Research article
 Open Access
 Published:
Effectiveness of the BNT162b2 (PfizerBioNTech) and the ChAdOx1 nCoV19 (OxfordAstraZeneca) vaccines for reducing susceptibility to infection with the Delta variant (B.1.617.2) of SARSCoV2
BMC Infectious Diseases volume 22, Article number: 270 (2022)
Abstract
Background
From January to May 2021 the alpha variant (B.1.1.7) of SARSCoV2 was the most commonly detected variant in the UK. Following this, the Delta variant (B.1.617.2) then became the predominant variant. The UK COVID19 vaccination programme started on 8th December 2020. Prior to the Delta variant, most vaccine effectiveness studies focused on the alpha variant. We therefore aimed to estimate the effectiveness of the BNT162b2 (PfizerBioNTech) and the ChAdOx1 nCoV19 (OxfordAstraZeneca) vaccines in preventing symptomatic and asymptomatic infection with respect to the Delta variant in a UK setting.
Methods
We used anonymised public health record data linked to infection data (PCR) using the Combined Intelligence for Population Health Action resource. We then constructed an SIR epidemic model to explain SARSCoV2 infection data across the Cheshire and Merseyside region of the UK. Vaccines were assumed to be effective after 21 days for 1 dose and 14 days for 2 doses.
Results
We determined that the effectiveness of the OxfordAstraZeneca vaccine in reducing susceptibility to infection is 39% (95% credible interval [34, 43]) and 64% (95% credible interval [61, 67]) for a single dose and a double dose respectively. For the PfizerBioNTech vaccine, the effectiveness is 20% (95% credible interval [10, 28]) and 84% (95% credible interval [82, 86]) for a singledose and a double dose respectively.
Conclusion
Vaccine effectiveness for reducing susceptibility to SARSCoV2 infection shows noticeable improvement after receiving two doses of either vaccine. Findings also suggest that a full course of the PfizerBioNTech provides the optimal protection against infection with the Delta variant. This reinforces the need to complete the full course programme to maximise individual protection and reduce transmission.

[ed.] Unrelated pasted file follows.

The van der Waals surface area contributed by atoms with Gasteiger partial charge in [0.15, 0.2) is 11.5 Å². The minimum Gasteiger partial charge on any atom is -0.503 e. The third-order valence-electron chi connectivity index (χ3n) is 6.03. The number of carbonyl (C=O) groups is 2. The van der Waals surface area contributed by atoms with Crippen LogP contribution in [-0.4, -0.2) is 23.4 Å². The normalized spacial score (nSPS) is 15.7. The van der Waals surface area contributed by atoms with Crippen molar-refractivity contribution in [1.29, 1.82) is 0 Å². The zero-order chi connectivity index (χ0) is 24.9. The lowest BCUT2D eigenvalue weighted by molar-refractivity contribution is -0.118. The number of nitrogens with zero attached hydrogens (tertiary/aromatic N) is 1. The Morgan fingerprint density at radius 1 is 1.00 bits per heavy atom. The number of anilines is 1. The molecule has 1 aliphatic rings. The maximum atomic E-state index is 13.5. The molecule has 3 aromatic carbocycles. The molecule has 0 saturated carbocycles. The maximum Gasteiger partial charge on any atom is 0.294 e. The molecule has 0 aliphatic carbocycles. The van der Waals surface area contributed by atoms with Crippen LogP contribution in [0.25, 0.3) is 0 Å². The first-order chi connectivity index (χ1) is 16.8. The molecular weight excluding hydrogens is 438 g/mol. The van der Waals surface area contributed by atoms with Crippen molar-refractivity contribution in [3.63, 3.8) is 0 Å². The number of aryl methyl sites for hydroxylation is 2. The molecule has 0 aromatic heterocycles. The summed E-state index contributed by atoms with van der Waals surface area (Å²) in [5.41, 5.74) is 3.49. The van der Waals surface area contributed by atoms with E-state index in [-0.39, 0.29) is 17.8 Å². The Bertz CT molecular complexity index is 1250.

Background
The UK COVID19 vaccination programme started on the 8th December 2020 and, by 19 September 2021, the overall vaccine uptake for 1 dose was 89.3% and 83.9% for 2 doses in England for adults aged 18 and over [1]. Assessing the effectiveness of the vaccines is important for government policy, and particularly so as more transmissible variants of SARSCoV2 emerge [2]. Delta (B.1.617.2) was the dominant SARSCoV2 variant in the UK from June 2021 to midDecember 2021 [3, 4], and vaccine effectiveness studies at the time focused on this variant [5,6,7].
Direct vaccine effectiveness is often estimated using a testnegative casecontrol design, which compares the odds of vaccination in a group of symptomatic individuals that test positive for COVID19 with the control group who are defined as individuals showing symptoms of COVID19 but test negative. This methodology was employed in two recent COVID19 vaccine effectiveness studies conducted in England and Scotland [5, 7]. A study by Pouwels et al., 2021 used a more traditional casecontrol design with survey data from randomly selected households across the UK [6]. Here, the control group consisted of randomly selected individuals who did not contract COVID19. Testnegative designs are often logistically beneficial and costeffective and can help to minimise selection bias because the cases and controls are assumed to have similar healthseeking behaviour. But, one of the issues raised with testnegative casecontrol designs is the lack of generalisability [8, 9]; that is, it only considers individuals who have sought to get tested and, therefore, findings may not be generalisable to those individuals who did not access testing services.
Vaccine effectiveness can also be estimated using a compartmental epidemic model that accounts for vaccination. Various methods of forecasting SARSCOV2, including compartmental models, have thus far have been used to study hypothetical scenarios [10]. For example, Wong et al., 2021 used the SIR (susceptible, infected or removed/recovered) model to consider a single dose vaccination program and used it to project new SARSCoV2 cases based on different vaccine effectiveness levels [11]. Another example is the modified version of the SEIR (where E represents a compartment for exposed individuals) model with a single dose vaccine program, and waning natural and vaccineinduced immunity, which is used to study different vaccination policies [12].